I had a new roommate.  During the first day, I started hearing about how the doctors thought she had dementia and the beginning stages of Alzheimer's.  They thought the doctors were completely wrong.  I kind of agreed.  Then the sun sat.  I spent the remainder of the night assuring her that Martha (I would find out later Martha was her long dead sister) was probably just running late for their tea date.  And yes, that was very unlike Martha, but I'm sure she is fine.  The next morning I had a tear filled conversation with her daughter that my Grandmother had Alzheimer's and that I was pretty sure the doctors were right.  I told her all about Martha and their tea date.  But, at least I had a reprieve from thinking of my own problems for awhile.

Later that day, there started a rumbly in my tumbly that continued to progress.  Soon I found myself on the ground of a hospital bathroom, wearing a lovely hospital gown, with four IVs and two IV poles keeping my company, pulling out chunks of hair as I was trying to hold it back while I was puking.  Lovely.  I looked up and issued a very heart felt plea to God.  It was quite simply, "ARE YOU SERIOUS?!"  It seems God has much faith in what I can handle.  On top of everything else, I now had the dreaded stomach virus.

The good thing about the stomach virus is that I was immediately moved into my very own private room!  The next day was Valentine's Day and my Mom and Mike brought me cards and tried to make it somewhat special.  The following morning, I was finally released!  Eight days later and half bald, I finally got to go home.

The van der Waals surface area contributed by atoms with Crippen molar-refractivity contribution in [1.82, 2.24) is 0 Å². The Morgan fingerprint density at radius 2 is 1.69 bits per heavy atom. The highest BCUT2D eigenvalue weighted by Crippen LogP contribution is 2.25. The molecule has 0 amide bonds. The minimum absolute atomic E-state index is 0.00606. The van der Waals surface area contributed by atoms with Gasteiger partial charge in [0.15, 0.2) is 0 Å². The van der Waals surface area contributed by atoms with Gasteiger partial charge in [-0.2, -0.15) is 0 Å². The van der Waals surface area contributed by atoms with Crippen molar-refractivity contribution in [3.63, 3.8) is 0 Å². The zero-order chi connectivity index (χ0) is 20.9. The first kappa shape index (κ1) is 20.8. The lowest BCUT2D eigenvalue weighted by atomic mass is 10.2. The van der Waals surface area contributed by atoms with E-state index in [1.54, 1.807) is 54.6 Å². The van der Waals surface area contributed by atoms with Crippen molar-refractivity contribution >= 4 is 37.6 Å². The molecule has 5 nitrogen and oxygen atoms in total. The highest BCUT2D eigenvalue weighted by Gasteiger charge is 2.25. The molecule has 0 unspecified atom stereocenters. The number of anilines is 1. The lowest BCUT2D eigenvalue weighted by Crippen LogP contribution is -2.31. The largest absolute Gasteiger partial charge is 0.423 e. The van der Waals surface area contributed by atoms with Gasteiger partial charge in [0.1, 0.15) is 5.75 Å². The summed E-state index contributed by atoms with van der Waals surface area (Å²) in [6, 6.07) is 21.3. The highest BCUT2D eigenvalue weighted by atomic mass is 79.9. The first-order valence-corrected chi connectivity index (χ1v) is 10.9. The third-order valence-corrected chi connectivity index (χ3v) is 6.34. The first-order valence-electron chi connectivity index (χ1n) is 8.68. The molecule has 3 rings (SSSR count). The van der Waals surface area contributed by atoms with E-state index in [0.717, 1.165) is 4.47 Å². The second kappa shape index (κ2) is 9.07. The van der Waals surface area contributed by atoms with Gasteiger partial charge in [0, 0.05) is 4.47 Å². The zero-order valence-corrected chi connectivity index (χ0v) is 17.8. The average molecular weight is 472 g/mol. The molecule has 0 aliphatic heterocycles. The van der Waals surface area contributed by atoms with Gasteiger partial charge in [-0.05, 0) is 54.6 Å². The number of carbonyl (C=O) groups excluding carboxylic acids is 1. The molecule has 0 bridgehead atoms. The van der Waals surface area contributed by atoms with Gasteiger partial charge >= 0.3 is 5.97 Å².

Hubby made sure my homecoming was extra special.  We had been looking at new bedroom furniture for quite some time.  Somehow, between taking Travis back and forth to daycare, working, and visiting me in the hospital, he managed to get the bedroom set I wanted from Ikea and put it all together for my homecoming.  He had also gotten a TV for the bedroom.  He wanted to make sure I had a nice place to recuperate.  There are many days I wonder how I was so lucky to have found him.  This was certainly one of those days.

The first order of getting home was to finally do the big shave.  I couldn't handle these clumps of hair any more.  I was so glad my Mom was there to do the honors.  She oohed and awed about how I had the prettiest head as a baby and it was still just as pretty.  She cracks me up!

What did the Boy say now?

So, I was little nervous what the Boy would think about his newly bald Mommy.  So very tentatively, I asked him what he thought.  His response was: "You look pretty!"  I was very relieved.  Then he looked quite contemplative and added "You look like Daddy!"  It was just the comic relief I needed.  My Mom and I laughed for hours about it.  Hubby didn't find it quite as entertaining though.

It turned out to be such a godsend to have my Mother there.  Not only did she take over all the cooking and cleaning and making sure the Boy got his daily cuddles and kisses while I wasn't there, but she was there for the one thing no woman wants to do without a Mother or a Sister.  She went wig shopping with me.  We had a blast!  I tried on many different wigs and finally decided on a rather normal looking one.  Thank goodness for insurance!  Those things are mighty expensive.

My Mom and I did some other shopping and picked up the Boy from daycare.  I got home to a message from the Oncologist.  They wanted to talk about how to proceed.  I guess it was back to the reality of my life.  I was still a cancer patient.  A cancer patient who had had a toxic reaction to chemo.

(to be continued on Part IV - We all knew it was coming, but it didn't make it any easier to hear.)


  1. You are an amazingly strong woman Heidi. You have lived through hell. Reading about the craziness of cancer, the love and support of your family, and all with a touch of comedy makes me want to read more and more! The Boy and The Husband are so lucky to have you as mom and wife.

  2. Thanks Eleisa! But, I think I'm the lucky one ;)